This interview with the wonderful writer Klas Ostergren appeared in The Irish Examiner back in October.
‘In Sweden, a writer needs to have a sense of humour,’ Klas Östergren smiles, pausing for effect before taking a sip from a pint of continental lager. Now in his mid-50s, the avuncular novelist has been a household name in his homeland since the 1970s but still he cannot compete with Sweden’s most famous export – ABBA. ‘After one reading a girl asked me to sign her book Benny Andersson,’ he laughs. ‘I explained that I’m not Ben Andersson but it didn’t matter – “It’s him I like,” she said. That’s what it’s like there.’
Thankfully Östergren is one writer who refuses to take himself too seriously. It could be the brown linen suit and overcoat that make him look like a pre-digital incarnation of Doctor Who or the bright eyes that coruscate behind his coke bottle glasses, but the amiable Swede carries a definite air of insouciant mischief. As we wait to be served in an upmarket bar in Edinburgh’s West End he recalls downing 38 beers to win a drinking contest in Amsterdam. ‘They were only little beers, and I was a much younger man,’ he remarks, running his hands through his corkscrew hair.
Ever since the publication of his debut novel, Attila, at the tender age of 20, Östergren has been something of a Swedish literary phenomenon. Five years later, in 1980, came Gentlemen, a stylish celebration of post-World War II-era Stockholm that cemented his reputation as a comic and insightful social critic. Since then he has written countless novels and screenplays and translated everything from Catcher in the Rye to Baudelaire into Swedish. In spite of his popularity at home, Östergren’s work was unavailable in English until recent translations of first Gentlemen and now The Hurricane Party finally brought him to the attention of the Anglophone literati.
A tale of urban dystopia set far in the future, The Hurricane Party is based on the Norse legend of the eagle that dared to defy Loki, the most sinister and menacing of the gods. The novel is the latest in the Canongate ‘Myths’ series, which has already seen authors including Margaret Atwood, Michael Faber and Alexander McCall Smith put a contemporary spin on age-old fables. Östergren was flattered to be considered among such exalted company but, he says, had reservations about his contribution: ‘I had to find my own heart and my own angle on the saga of Loki. It took me a year before I began writing the story.’
The protagonist of the Hurricane Party is Hanck Orn, a repairer and trader of ‘obsolete’ machines like typewriters and telescopes, whose world is turned upside when two members of mysterious ruling Clan call to tell him that his son, Toby, is dead. Hanck’s search for the truth, which puts him on a collision course with Loki, provides the novel’s narrative drive.
Despite its setting and subject matter, the book, Östergren explains carefully, is based directly on personal experience. ‘It is really a story about me and one of my sons who was born with very serious health problems. For the first three years of his life we thought was going to die. I barely slept, I didn’t eat, I lost weight.’ The novelist’s concern for his child, who is now fully recovered, was such that the panic attacks that plagued him since his own childhood abated. ‘It was as if I was cleaned by fire,’ he says. ‘This book is a way of approaching and understanding that whole experience.’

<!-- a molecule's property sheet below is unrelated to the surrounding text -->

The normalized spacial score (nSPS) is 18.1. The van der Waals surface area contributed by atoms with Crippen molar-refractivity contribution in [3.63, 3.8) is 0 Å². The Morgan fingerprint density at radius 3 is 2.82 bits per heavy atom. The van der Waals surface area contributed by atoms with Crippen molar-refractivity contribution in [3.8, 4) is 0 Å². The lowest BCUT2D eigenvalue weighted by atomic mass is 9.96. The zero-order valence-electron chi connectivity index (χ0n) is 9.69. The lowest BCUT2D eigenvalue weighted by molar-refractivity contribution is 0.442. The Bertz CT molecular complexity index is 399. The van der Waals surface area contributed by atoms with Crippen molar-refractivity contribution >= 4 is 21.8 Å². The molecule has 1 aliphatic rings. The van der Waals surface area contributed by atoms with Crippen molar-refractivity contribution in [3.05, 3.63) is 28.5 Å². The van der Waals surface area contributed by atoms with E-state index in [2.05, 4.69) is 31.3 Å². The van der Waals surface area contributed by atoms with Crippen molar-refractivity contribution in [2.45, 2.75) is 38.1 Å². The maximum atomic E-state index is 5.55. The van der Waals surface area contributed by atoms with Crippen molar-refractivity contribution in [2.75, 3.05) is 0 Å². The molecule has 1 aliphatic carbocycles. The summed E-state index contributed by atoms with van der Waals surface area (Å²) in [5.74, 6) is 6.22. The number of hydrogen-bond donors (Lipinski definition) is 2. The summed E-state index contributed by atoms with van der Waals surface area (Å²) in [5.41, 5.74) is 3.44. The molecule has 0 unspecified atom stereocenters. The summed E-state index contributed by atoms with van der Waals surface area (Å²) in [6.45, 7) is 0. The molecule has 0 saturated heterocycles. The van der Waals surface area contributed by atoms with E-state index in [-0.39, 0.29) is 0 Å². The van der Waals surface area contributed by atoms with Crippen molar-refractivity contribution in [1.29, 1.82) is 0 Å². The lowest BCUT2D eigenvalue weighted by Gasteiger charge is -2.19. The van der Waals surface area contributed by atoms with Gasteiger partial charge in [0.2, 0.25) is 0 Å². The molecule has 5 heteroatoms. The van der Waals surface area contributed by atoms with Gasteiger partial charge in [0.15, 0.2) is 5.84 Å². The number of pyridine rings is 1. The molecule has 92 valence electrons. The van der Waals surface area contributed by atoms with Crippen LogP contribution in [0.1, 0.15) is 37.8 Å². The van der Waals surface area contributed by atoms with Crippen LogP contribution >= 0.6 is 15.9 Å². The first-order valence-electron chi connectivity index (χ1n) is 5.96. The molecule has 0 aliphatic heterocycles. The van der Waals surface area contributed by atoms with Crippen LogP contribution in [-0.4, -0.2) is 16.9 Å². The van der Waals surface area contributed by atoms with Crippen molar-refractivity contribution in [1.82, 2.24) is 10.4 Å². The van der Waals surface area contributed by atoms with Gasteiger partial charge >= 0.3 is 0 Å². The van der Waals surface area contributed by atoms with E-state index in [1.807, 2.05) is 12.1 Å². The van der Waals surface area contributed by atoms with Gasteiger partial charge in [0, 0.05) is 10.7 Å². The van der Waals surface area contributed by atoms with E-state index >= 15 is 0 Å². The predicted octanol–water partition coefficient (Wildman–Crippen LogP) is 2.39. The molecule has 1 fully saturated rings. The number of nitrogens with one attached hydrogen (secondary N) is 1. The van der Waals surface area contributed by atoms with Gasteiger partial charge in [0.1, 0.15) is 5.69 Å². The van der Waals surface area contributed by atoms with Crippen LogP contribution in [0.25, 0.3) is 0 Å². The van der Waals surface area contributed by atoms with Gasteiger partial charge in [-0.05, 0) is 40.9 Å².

Having grown up and spent much of his adult life in Stockholm, Östergren now lives with his wife of 17 years and their three children on a farm near the seaside town of Kivik in southern Sweden ‘My wife is the green fingered one, the weeds are my business,’ he replies when I ask about his agrarian talents.
He spends his days writing, his evenings given over to the farm and the family home he is in the process of building: ‘I think TS Eliot’s life was quite bohemian compared to me’. It might be ‘a boring life to describe’ but after years immersed in the hothouse of Stockholm’s arts scene the writer seems genuinely happy to be out of the city, and its temptations. ‘I do not have a bad character, but I had friends who had bad characters,’ he says cryptically of the years during and after his first marriage, to well known Swedish actress Pernilla Walgren, which ended in divorce in 1989.
Writing always came naturally to Östergren, but he admits that the artistic process is not as smooth as it once was. ‘I find it harder to write because you become more of a critic. You become aware of the complexity of writing. When I started I probably understood only 10% of the complexity.’
Nowadays he thinks more about his readers, self-critically wondering ‘Am I the right guy to occupy you? Should you read something else?’ Such candour is typical Klas Östergren. ‘Perhaps it’s not fine art but I don’t give a shit for that,’ he says after listing Graham Greene, William Faulkner and John le Carré among his literary heroes. He does admit, however, that TS Eliot holds a special place in his affections: ‘He’s the only writer I read and reread’. Later he admits to being unable, or unwilling, to use a computer. The Swede has worked on the same typewriter since 1964, though even that is starting to grate. ‘Sometimes, when you’re on the final draft of something, you think the noise of the keys clicking is going to drive you mad.’
The life of a Swedish writer has its trials and tribulations but if anything Östergren is warming to the task: ‘I used to say give me any other job and I’ll take it but now I’m not so sure.’ While rustic living seems to suit his artistic temperament, it is difficult to imagine the author ever getting too comfortable. ‘I’m a little more anarchist that I appear if you scratch the surface,’ he smiles before polishing off his drink. If only the same could be said of Benny Andersson.
The Hurricane Party is out now, published by Canongate, priced £12.99